$ git bisect start HEAD f69a1d88
$ python test.py

According to the outcome we just need to define to the bisecting process which way to continue. Hint good or bad as argument of the bisect command, and run the test again.

$ git bisect <good|bad>
$ python test.py

After a few steps we are done, and we get something like this:

d4f8a03852501f57d3b568d98affddef9d3b3056 is the first bad commit

This is very satisfying… but with a truly huge number of commits, it is still a pain. Fortunately, we can automate it:

$ git bisect start HEAD f69a1d88
$ git bisect run python test.py

And the outcome is something like that:

running python test.py
.
----------------------------------------------------------------------
Ran 1 test in 5.147s

OK
Bisecting: 4 revisions left to test after this (roughly 2 steps)
[8c0451012b580e9bc10c53716b9c62869386b693] CONTENT #2: fixing more grammar according to lecturers
running python test.py
.
----------------------------------------------------------------------
Ran 1 test in 4.703s

OK
Bisecting: 2 revisions left to test after this (roughly 1 step)
[fcf27850ef913dde736d2c6521301b1367987056] CONTENT #2: add cover image
running python test.py
.
----------------------------------------------------------------------
Ran 1 test in 4.769s

OK
Bisecting: 0 revisions left to test after this (roughly 1 step)
[8ea6de280bcc6c1d4dce149ea9710c166a2691b3] some style facelift
running python test.py
F
======================================================================
FAIL: test_web_interface (__main__.WebInterfaceTest)
----------------------------------------------------------------------
Traceback (most recent call last):
  File "/home/mikopet/Git/mikopet.dev/test.py", line 17, in test_web_interface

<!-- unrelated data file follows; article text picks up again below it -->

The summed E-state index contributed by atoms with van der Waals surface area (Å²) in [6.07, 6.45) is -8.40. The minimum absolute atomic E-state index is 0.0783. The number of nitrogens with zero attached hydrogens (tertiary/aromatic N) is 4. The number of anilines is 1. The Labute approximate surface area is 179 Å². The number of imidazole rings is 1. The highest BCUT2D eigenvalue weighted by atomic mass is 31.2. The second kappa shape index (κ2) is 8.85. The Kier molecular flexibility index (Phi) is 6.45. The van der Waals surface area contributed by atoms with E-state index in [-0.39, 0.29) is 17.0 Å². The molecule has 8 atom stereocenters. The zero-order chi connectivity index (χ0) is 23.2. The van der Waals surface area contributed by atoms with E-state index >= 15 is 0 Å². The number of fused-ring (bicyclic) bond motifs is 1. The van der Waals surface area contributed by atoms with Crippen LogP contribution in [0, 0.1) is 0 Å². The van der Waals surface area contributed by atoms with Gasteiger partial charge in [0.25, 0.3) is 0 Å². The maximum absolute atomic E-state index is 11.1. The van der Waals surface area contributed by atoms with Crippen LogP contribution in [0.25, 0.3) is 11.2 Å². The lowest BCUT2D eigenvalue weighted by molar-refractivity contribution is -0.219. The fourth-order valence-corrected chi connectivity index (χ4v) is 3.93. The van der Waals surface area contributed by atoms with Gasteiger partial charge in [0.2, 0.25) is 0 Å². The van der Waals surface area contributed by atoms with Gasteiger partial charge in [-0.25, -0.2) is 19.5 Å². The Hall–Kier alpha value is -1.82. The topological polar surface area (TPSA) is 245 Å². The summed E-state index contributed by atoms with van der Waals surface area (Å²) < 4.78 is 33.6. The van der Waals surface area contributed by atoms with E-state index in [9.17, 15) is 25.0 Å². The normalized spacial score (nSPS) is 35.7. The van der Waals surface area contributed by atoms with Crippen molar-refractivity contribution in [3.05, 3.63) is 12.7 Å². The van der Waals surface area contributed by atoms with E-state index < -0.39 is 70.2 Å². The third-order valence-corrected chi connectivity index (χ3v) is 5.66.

self.assertIn(
AssertionError: '#' not found in 'February 12, 2021 · 0 Comments · 3 min read'

----------------------------------------------------------------------
Ran 1 test in 4.930s

FAILED (failures=1)
Bisecting: 0 revisions left to test after this (roughly 0 steps)
[d4f8a03852501f57d3b568d98affddef9d3b3056] redesigning post headers and footers
running python test.py
F
======================================================================
FAIL: test_web_interface (__main__.WebInterfaceTest)
----------------------------------------------------------------------
Traceback (most recent call last):
  File "/home/mikopet/Git/mikopet.dev/test.py", line 17, in test_web_interface
    self.assertIn(
AssertionError: '#' not found in 'February 12, 2021 · 0 Comments · 3 min read'

----------------------------------------------------------------------
Ran 1 test in 4.752s

FAILED (failures=1)
d4f8a03852501f57d3b568d98affddef9d3b3056 is the first bad commit
commit d4f8a03852501f57d3b568d98affddef9d3b3056
Author: Peter Mikola <mikopet@gmail.com>
Date:   Sun Feb 21 14:28:06 2021 +0100

    redesigning post headers and footers

 _includes/post-attributes.html | 14 --------------
 _includes/read-time.html       |  4 ++++
 _layouts/post.html             | 11 ++++++++++-
 pages/index.html               | 10 +++++++---
 run.sh                         |  2 +-
 style.scss                     | 11 +++++++++++
 6 files changed, 33 insertions(+), 19 deletions(-)
 delete mode 100644 _includes/post-attributes.html
 create mode 100644 _includes/read-time.html
bisect run success

In 27 seconds… without touching anything! That is a remarkable debugging process!

This can only work because the test running process returns an exit code every time, and git can decide that it is good or bad. Usually, exit code 0 is good, the others are bad.

Well, in your case:

You always need to dive deep into the cause and effect.
Perhaps, the feature is broken… by design.

Written on February 28, 2021
Lectors: @tolcso